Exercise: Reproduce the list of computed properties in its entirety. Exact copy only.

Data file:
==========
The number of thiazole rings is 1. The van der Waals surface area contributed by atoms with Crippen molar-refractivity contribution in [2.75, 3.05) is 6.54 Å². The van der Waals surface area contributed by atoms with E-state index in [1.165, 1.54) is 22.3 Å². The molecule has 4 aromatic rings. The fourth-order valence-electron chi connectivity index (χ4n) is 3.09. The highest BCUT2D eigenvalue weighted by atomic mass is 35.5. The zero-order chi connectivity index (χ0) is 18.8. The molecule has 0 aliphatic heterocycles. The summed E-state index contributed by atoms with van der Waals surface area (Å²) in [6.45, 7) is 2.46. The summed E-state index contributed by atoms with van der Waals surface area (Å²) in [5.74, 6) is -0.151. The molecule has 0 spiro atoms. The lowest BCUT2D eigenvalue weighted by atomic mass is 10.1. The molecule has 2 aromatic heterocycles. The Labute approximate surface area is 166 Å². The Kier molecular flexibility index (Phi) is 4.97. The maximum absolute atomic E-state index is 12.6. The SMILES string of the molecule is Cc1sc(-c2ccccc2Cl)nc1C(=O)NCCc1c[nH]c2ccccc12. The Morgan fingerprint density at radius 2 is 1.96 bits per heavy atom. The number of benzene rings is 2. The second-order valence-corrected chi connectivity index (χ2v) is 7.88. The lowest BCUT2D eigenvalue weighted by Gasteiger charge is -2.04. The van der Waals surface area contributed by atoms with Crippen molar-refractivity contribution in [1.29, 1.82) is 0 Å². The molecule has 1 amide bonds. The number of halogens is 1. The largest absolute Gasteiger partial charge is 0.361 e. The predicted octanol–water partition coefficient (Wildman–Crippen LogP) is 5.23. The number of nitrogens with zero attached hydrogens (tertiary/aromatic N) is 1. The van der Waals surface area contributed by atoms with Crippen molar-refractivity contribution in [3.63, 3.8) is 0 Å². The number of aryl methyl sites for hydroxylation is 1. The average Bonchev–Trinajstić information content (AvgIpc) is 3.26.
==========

The number of thiazole rings is 1. The van der Waals surface area contributed by atoms with Crippen molar-refractivity contribution in [2.75, 3.05) is 6.54 Å². The van der Waals surface area contributed by atoms with E-state index in [1.165, 1.54) is 22.3 Å². The molecule has 4 aromatic rings. The fourth-order valence-electron chi connectivity index (χ4n) is 3.09. The highest BCUT2D eigenvalue weighted by atomic mass is 35.5. The zero-order chi connectivity index (χ0) is 18.8. The molecule has 0 aliphatic heterocycles. The summed E-state index contributed by atoms with van der Waals surface area (Å²) in [6.45, 7) is 2.46. The summed E-state index contributed by atoms with van der Waals surface area (Å²) in [5.74, 6) is -0.151. The molecule has 0 spiro atoms. The lowest BCUT2D eigenvalue weighted by atomic mass is 10.1. The molecule has 2 aromatic heterocycles. The Labute approximate surface area is 166 Å². The Kier molecular flexibility index (Phi) is 4.97. The maximum absolute atomic E-state index is 12.6. The SMILES string of the molecule is Cc1sc(-c2ccccc2Cl)nc1C(=O)NCCc1c[nH]c2ccccc12. The Morgan fingerprint density at radius 2 is 1.96 bits per heavy atom. The number of benzene rings is 2. The second-order valence-corrected chi connectivity index (χ2v) is 7.88. The lowest BCUT2D eigenvalue weighted by Gasteiger charge is -2.04. The van der Waals surface area contributed by atoms with Crippen molar-refractivity contribution in [1.29, 1.82) is 0 Å². The molecule has 1 amide bonds. The number of halogens is 1. The largest absolute Gasteiger partial charge is 0.361 e. The predicted octanol–water partition coefficient (Wildman–Crippen LogP) is 5.23. The number of nitrogens with zero attached hydrogens (tertiary/aromatic N) is 1. The van der Waals surface area contributed by atoms with Crippen molar-refractivity contribution in [3.63, 3.8) is 0 Å². The number of aryl methyl sites for hydroxylation is 1. The average Bonchev–Trinajstić information content (AvgIpc) is 3.26.